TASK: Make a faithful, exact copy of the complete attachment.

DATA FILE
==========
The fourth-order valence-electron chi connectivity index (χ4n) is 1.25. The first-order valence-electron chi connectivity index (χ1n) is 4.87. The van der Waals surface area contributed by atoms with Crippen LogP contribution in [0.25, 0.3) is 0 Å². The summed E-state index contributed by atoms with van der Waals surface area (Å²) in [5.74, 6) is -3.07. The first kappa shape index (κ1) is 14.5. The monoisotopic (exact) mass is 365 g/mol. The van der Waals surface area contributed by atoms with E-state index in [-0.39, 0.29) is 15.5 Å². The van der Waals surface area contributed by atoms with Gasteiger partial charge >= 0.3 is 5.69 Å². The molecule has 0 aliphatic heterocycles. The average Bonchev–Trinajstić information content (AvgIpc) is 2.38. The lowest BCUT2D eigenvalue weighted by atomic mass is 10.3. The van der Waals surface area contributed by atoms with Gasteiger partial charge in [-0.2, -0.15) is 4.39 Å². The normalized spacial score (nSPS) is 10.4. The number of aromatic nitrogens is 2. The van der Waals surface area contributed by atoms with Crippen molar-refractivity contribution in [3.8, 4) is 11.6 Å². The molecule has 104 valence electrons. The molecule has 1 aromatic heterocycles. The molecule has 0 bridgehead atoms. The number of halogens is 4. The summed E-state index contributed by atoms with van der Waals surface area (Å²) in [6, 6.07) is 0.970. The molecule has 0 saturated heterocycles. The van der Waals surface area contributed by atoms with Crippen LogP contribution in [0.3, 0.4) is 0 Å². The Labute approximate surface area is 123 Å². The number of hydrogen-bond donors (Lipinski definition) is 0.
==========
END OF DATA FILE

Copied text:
The fourth-order valence-electron chi connectivity index (χ4n) is 1.25. The first-order valence-electron chi connectivity index (χ1n) is 4.87. The van der Waals surface area contributed by atoms with Crippen LogP contribution in [0.25, 0.3) is 0 Å². The summed E-state index contributed by atoms with van der Waals surface area (Å²) in [5.74, 6) is -3.07. The first kappa shape index (κ1) is 14.5. The monoisotopic (exact) mass is 365 g/mol. The van der Waals surface area contributed by atoms with E-state index in [-0.39, 0.29) is 15.5 Å². The van der Waals surface area contributed by atoms with Gasteiger partial charge >= 0.3 is 5.69 Å². The molecule has 0 aliphatic heterocycles. The average Bonchev–Trinajstić information content (AvgIpc) is 2.38. The lowest BCUT2D eigenvalue weighted by atomic mass is 10.3. The van der Waals surface area contributed by atoms with Gasteiger partial charge in [-0.2, -0.15) is 4.39 Å². The normalized spacial score (nSPS) is 10.4. The number of aromatic nitrogens is 2. The van der Waals surface area contributed by atoms with Crippen molar-refractivity contribution in [3.8, 4) is 11.6 Å². The molecule has 104 valence electrons. The molecule has 1 aromatic heterocycles. The molecule has 0 bridgehead atoms. The number of halogens is 4. The summed E-state index contributed by atoms with van der Waals surface area (Å²) in [6, 6.07) is 0.970. The molecule has 0 saturated heterocycles. The van der Waals surface area contributed by atoms with Crippen LogP contribution in [0.3, 0.4) is 0 Å². The Labute approximate surface area is 123 Å². The number of hydrogen-bond donors (Lipinski definition) is 0.